Writing about music is tough. It’s such a personal thing and such an equivocal, murky thing—something people have many times rightly said is more felt than heard. So it’s inherent that words would fail with such a subject, but it’s gotta be done, especially if you write about it to promote bands and their work. Doing so often means you have to resort to more broadly recognizable classifications—larger, more known genres like rock, folk, or electronic; as you drill down, more obscure ones like Krautrock, glitch, black metal, twee…the list goes on. Two such genres that usually turn us off right off the bat are garage rock and garage-psych—they’re so over-used these days they mean almost nothing. And, what’s more, when they do mean something, they tend to describe bands we’re just usually not into. But recently, a new album by New York band The Mystery Lights was sent over to us with just those descriptors to it, and, when we gave it a listen, we totally dug it. High energy and, though it clearly looks back to 60s psych and the like, still doing something fun and new, not just noise in the musical Zeitgeist like so many other bands described with those tags.

Leading up to their Saturday show at the Bootleg here in Los Angeles, we got a chance to talk with Mystery Lights’ frontman Mike Brandon (upper row, far right) about the band’s influences, their move from southern California to New York, and how that city’s shaping their sound.

raven + crow studio: So, we’re just hearing of you guys, but how long has The Mystery Lights been a band and how’d you start?

Mike Brandon: L.A. and I have been playing together for about 15 years now. We started the band with our buddy Joe Della-Mora when we were in high school. We all had the same taste, so we decided to make some music together. We locked ourselves in an auto mechanic shop on Commission Street where we wrote tons of songs and recorded lots demos. After about two years of hiding, the band finally came out and introduced ourselves to the world. We played small shows here and there in California, not taking it too seriously. Shortly after, the band came to a halt. Joe got busy taking over his father’s business and our drummer at the time (Stephen Miller) got busy with school. After a long break, we decided to make the move to New York City and resurrect the band there, where we met the members that make up the current line-up today.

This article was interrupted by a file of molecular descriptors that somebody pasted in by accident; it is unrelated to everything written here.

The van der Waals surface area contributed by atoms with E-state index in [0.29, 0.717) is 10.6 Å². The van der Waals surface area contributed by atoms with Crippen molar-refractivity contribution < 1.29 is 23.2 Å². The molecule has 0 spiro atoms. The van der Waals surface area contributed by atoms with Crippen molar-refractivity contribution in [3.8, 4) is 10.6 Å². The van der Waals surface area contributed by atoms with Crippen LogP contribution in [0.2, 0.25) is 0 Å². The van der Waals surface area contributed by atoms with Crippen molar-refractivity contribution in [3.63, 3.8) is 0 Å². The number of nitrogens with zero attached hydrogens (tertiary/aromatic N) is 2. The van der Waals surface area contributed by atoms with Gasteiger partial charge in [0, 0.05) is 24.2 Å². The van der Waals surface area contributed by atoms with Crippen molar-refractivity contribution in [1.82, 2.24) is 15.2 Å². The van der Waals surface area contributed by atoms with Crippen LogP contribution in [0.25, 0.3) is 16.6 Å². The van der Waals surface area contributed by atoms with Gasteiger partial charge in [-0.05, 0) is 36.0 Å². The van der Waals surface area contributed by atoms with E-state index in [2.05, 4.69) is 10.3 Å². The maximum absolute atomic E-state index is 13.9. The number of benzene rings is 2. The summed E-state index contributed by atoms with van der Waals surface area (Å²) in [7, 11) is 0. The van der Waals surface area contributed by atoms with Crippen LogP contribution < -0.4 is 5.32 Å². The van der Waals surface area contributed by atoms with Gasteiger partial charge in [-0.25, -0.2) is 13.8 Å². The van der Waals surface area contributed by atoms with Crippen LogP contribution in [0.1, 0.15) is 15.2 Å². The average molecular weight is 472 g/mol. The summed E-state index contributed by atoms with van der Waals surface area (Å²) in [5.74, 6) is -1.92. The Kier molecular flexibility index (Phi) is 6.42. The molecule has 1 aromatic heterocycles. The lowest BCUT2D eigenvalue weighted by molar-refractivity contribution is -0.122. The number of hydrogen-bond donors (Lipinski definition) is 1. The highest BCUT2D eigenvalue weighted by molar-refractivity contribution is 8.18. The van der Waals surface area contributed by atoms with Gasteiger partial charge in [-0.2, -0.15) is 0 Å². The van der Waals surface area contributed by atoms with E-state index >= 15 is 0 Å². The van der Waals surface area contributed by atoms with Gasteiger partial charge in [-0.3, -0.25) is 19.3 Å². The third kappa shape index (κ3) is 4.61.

I have to be honest—theses days, if I get promos sent to me with ‘garage rock’ or ‘garage-psych’ or the like in their descriptions, I usually tune out pretty quickly. But what you guys are doing taps into something a little deeper, I feel like. Did you all set out to create a sound that looked back to older influences.

Honestly, we would most likely tune out promos attached to those two over-saturated genres as well. “Garage Rock” and “Garage Psych” has become something totally different today than when we started playing 15 years ago. We never started the band with the mentality of “Let’s start a Garage Rock Psych band!”, we just said let’s start a band and see what comes out. Looking back on older influences, we definitely listened to a lot of fuzz-driven 60’s garage rock comps like Uptight Tonight, Nuggets, Back from the Gravethe list goes on. We were and still are big fans of Billy Childish, The Kinks, Richard Hell, Television, Velvet Underground, Blind Willie Mctell, Sun Ra, The Yardbirds, Them—these were all heavy inspirations of ours growing up. We listened to everything though really—blues, jazz, hip hop, soul, punk, psych, rock n roll, country, etc. etc. Our influences know no bounds, and we don’t like to limit ourselves to categories like “garage rock” or “garage psych”.

Man, I’d say almost all of my 60s psych comes from the Nuggets boxed set. That thing is so solid. What originally brought you all to New York?